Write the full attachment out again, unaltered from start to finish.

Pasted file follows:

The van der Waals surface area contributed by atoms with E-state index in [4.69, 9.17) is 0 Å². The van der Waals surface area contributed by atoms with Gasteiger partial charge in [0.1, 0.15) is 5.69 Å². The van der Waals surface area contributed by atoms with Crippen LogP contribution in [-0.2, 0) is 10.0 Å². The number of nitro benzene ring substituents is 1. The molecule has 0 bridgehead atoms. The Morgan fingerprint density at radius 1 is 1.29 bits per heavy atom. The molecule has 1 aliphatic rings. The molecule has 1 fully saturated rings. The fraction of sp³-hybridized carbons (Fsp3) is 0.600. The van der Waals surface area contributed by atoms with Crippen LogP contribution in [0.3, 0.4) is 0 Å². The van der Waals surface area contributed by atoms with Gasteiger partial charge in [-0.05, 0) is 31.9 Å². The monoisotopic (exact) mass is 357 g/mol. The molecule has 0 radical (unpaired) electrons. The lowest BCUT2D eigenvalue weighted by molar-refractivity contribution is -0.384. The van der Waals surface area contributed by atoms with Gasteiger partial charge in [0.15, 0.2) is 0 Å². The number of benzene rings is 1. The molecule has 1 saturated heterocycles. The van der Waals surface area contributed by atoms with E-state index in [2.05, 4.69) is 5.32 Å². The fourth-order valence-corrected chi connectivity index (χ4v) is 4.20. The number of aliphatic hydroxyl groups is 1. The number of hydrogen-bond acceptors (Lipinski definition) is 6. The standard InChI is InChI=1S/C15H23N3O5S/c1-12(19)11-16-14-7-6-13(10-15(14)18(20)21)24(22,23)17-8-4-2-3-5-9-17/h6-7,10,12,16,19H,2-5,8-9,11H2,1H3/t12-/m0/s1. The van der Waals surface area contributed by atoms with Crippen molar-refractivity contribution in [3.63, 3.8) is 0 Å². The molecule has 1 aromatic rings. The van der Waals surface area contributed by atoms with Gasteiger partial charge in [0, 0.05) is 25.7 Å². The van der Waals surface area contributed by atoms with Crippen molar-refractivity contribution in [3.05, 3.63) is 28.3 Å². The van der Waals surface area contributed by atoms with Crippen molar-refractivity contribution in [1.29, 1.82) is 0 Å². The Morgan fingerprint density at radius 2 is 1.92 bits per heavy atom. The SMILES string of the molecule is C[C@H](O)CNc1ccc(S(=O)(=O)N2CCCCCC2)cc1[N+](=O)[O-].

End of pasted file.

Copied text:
The van der Waals surface area contributed by atoms with E-state index in [4.69, 9.17) is 0 Å². The van der Waals surface area contributed by atoms with Gasteiger partial charge in [0.1, 0.15) is 5.69 Å². The van der Waals surface area contributed by atoms with Crippen LogP contribution in [-0.2, 0) is 10.0 Å². The number of nitro benzene ring substituents is 1. The molecule has 0 bridgehead atoms. The Morgan fingerprint density at radius 1 is 1.29 bits per heavy atom. The molecule has 1 aliphatic rings. The molecule has 1 fully saturated rings. The fraction of sp³-hybridized carbons (Fsp3) is 0.600. The van der Waals surface area contributed by atoms with Crippen LogP contribution in [0.3, 0.4) is 0 Å². The van der Waals surface area contributed by atoms with Gasteiger partial charge in [-0.05, 0) is 31.9 Å². The monoisotopic (exact) mass is 357 g/mol. The molecule has 0 radical (unpaired) electrons. The lowest BCUT2D eigenvalue weighted by molar-refractivity contribution is -0.384. The van der Waals surface area contributed by atoms with Gasteiger partial charge in [0.15, 0.2) is 0 Å². The number of benzene rings is 1. The molecule has 1 saturated heterocycles. The van der Waals surface area contributed by atoms with E-state index in [2.05, 4.69) is 5.32 Å². The fourth-order valence-corrected chi connectivity index (χ4v) is 4.20. The number of aliphatic hydroxyl groups is 1. The number of hydrogen-bond acceptors (Lipinski definition) is 6. The standard InChI is InChI=1S/C15H23N3O5S/c1-12(19)11-16-14-7-6-13(10-15(14)18(20)21)24(22,23)17-8-4-2-3-5-9-17/h6-7,10,12,16,19H,2-5,8-9,11H2,1H3/t12-/m0/s1. The van der Waals surface area contributed by atoms with Crippen molar-refractivity contribution in [3.63, 3.8) is 0 Å². The molecule has 1 aromatic rings. The van der Waals surface area contributed by atoms with Gasteiger partial charge in [0, 0.05) is 25.7 Å². The van der Waals surface area contributed by atoms with Crippen molar-refractivity contribution in [3.05, 3.63) is 28.3 Å². The van der Waals surface area contributed by atoms with Crippen molar-refractivity contribution in [1.29, 1.82) is 0 Å². The Morgan fingerprint density at radius 2 is 1.92 bits per heavy atom. The SMILES string of the molecule is C[C@H](O)CNc1ccc(S(=O)(=O)N2CCCCCC2)cc1[N+](=O)[O-].